4 years ago

Mechanistic insights into the liquefaction stage of enzyme-mediated biomass deconstruction

Mechanistic insights into the liquefaction stage of enzyme-mediated biomass deconstruction
Jinguang Hu, Timo van der Zwan, Jack N. Saddler
Effective enzyme-mediated viscosity reduction, disaggregation, or “liquefaction,” is required to overcome the rheological challenges resulting from the fibrous, hygroscopic nature of lignocellulosic biomass, particularly at the high solids loadings that will be required for an economically viable process. However, the actual mechanisms involved in enzyme-mediated liquefaction, as determined by viscosity or yield stress reduction, have yet to be fully resolved. Particle fragmentation, interparticle interaction, material dilution, and water-retention capacity were compared for their ability to quantify enzyme-mediated liquefaction of model and more realistic pretreated biomass substrates. It was apparent that material dilution and particle fragmentation occurred simultaneously and that both mechanisms contributed to viscosity/yield stress reduction. However, their relative importance was dependent on the nature of the biomass substrate. Interparticle interaction and enzyme-mediated changes to these interactions was shown to have a significant effect on slurry rheology. Liquefaction was shown to result from the combined action of material dilution, particle fragmentation, and alteration of interactions at particle surfaces. However, the observed changes in water retention capacity did not correlate with yield stress reduction. The relative importance of each mechanism was significantly influenced by the nature of the biomass substrate and its physicochemical properties. An ongoing challenge is that mechanisms, such as refining, which enhance enzyme accessibility to the cellulosic component of the substrate, are detrimental to slurry rheology and will likely impede enzyme-mediated liquefaction when high substrate concentrations are used. Yield stress rheometry was used to try to better characterize the mechanisms underlying the enzymatic liquefaction of lignocellulosic biomass. It was apparent that particle fragmentation, material dilution, and changes in interparticle interactions all contribute to enzymatic liquefaction. As well as influencing slurry rheology, the nature of the lignocellulosic substrate played a major role in the mode of liquefaction observed, consequently affecting the efficacy of high-solids enzymatic deconstruction.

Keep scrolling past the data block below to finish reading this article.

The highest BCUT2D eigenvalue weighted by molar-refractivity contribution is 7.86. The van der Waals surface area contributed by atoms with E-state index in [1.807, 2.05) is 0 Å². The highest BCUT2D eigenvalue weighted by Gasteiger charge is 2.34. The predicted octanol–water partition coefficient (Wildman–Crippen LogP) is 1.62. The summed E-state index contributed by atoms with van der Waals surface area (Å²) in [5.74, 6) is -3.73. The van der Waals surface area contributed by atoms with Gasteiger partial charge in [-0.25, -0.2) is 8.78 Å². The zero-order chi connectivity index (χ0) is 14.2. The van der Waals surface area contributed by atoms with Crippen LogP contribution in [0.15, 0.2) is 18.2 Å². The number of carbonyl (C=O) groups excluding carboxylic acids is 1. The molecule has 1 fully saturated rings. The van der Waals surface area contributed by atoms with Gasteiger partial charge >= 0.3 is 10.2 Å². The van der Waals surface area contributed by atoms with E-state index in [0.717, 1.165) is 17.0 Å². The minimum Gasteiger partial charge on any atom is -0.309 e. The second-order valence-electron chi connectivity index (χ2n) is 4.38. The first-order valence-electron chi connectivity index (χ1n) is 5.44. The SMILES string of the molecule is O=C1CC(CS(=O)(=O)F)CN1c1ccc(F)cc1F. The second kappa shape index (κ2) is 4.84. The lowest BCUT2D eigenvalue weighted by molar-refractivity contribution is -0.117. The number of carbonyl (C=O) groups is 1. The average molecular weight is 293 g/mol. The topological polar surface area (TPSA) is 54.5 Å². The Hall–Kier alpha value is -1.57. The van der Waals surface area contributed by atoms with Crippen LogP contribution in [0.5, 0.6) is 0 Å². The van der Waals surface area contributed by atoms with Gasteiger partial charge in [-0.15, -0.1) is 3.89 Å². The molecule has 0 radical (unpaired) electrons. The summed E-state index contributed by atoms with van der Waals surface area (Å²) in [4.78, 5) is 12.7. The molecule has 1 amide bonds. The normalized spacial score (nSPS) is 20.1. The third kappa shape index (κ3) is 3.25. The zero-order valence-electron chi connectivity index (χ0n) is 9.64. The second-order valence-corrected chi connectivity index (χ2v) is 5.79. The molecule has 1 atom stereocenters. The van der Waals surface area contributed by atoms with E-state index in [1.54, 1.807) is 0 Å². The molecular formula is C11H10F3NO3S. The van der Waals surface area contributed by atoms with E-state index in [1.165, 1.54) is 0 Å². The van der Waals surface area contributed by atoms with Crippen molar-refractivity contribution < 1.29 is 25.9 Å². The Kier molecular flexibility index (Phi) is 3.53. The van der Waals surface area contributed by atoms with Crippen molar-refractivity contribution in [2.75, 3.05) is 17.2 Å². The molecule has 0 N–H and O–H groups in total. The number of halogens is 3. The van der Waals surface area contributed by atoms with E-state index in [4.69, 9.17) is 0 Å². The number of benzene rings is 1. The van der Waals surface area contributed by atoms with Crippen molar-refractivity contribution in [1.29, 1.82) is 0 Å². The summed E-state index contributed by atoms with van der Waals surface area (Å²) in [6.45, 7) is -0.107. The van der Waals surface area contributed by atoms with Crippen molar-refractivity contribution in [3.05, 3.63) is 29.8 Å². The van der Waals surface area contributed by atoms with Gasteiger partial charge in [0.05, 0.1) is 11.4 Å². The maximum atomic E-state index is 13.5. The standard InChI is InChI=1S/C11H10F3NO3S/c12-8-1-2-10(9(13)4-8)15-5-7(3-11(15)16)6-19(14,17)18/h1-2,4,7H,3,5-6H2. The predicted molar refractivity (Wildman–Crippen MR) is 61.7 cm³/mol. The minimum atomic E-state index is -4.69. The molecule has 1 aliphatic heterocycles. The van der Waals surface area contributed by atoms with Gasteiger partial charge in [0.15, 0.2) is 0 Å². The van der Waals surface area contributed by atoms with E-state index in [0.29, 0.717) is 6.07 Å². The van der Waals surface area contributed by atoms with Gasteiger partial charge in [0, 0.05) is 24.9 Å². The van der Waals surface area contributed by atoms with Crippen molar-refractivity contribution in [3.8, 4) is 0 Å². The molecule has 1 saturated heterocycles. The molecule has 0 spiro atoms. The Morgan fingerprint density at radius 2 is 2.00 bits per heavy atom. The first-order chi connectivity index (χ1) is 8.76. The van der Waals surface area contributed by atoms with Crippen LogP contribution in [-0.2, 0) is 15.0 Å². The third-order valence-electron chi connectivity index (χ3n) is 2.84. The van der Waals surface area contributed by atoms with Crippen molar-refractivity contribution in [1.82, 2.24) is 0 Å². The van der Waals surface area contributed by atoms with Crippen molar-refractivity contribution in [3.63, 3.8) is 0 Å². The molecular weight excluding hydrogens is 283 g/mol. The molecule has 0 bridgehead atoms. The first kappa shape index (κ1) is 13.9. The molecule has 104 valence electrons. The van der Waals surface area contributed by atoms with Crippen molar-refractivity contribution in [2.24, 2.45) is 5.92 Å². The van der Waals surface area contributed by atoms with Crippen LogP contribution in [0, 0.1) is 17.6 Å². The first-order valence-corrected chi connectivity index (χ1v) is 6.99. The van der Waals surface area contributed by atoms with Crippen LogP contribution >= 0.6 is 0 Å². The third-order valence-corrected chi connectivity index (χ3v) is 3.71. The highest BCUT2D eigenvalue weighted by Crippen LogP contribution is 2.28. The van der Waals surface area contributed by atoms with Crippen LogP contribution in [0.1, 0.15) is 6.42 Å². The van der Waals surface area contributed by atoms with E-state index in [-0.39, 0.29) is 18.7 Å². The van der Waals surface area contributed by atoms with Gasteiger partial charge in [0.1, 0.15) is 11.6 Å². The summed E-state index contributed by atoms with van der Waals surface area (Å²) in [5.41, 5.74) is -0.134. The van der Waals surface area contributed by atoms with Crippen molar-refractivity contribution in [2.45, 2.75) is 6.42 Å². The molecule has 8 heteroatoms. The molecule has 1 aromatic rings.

Publisher URL: http://onlinelibrary.wiley.com/resolve/doi

DOI: 10.1002/bit.26381

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